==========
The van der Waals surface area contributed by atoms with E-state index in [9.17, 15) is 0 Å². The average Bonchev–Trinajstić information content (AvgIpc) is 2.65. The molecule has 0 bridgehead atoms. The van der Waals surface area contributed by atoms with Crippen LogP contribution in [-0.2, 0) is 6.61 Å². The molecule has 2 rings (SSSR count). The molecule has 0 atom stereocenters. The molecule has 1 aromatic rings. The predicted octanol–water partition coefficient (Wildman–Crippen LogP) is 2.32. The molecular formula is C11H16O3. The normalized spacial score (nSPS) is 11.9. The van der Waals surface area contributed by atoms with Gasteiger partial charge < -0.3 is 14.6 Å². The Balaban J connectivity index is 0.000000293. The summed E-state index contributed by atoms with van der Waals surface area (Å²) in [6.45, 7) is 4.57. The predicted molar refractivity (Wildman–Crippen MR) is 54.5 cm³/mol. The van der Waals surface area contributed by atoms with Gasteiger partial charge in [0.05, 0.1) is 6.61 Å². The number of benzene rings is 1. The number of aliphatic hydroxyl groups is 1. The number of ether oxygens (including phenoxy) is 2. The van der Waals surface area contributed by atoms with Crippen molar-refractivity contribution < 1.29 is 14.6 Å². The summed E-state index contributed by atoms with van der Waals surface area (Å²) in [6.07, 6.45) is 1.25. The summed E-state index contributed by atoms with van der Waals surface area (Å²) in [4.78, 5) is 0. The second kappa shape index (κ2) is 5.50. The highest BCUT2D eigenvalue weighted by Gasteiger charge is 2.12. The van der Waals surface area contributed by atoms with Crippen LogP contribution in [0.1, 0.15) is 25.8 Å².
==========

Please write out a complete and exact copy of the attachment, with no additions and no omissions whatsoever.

The van der Waals surface area contributed by atoms with E-state index in [9.17, 15) is 0 Å². The average Bonchev–Trinajstić information content (AvgIpc) is 2.65. The molecule has 0 bridgehead atoms. The van der Waals surface area contributed by atoms with Crippen LogP contribution in [-0.2, 0) is 6.61 Å². The molecule has 2 rings (SSSR count). The molecule has 0 atom stereocenters. The molecule has 1 aromatic rings. The predicted octanol–water partition coefficient (Wildman–Crippen LogP) is 2.32. The molecular formula is C11H16O3. The normalized spacial score (nSPS) is 11.9. The van der Waals surface area contributed by atoms with Gasteiger partial charge < -0.3 is 14.6 Å². The Balaban J connectivity index is 0.000000293. The summed E-state index contributed by atoms with van der Waals surface area (Å²) in [6.45, 7) is 4.57. The predicted molar refractivity (Wildman–Crippen MR) is 54.5 cm³/mol. The van der Waals surface area contributed by atoms with Gasteiger partial charge in [0.05, 0.1) is 6.61 Å². The number of benzene rings is 1. The number of aliphatic hydroxyl groups is 1. The number of ether oxygens (including phenoxy) is 2. The van der Waals surface area contributed by atoms with Crippen molar-refractivity contribution < 1.29 is 14.6 Å². The summed E-state index contributed by atoms with van der Waals surface area (Å²) in [6.07, 6.45) is 1.25. The summed E-state index contributed by atoms with van der Waals surface area (Å²) in [4.78, 5) is 0. The second kappa shape index (κ2) is 5.50. The highest BCUT2D eigenvalue weighted by Gasteiger charge is 2.12. The van der Waals surface area contributed by atoms with Crippen LogP contribution in [0.1, 0.15) is 25.8 Å².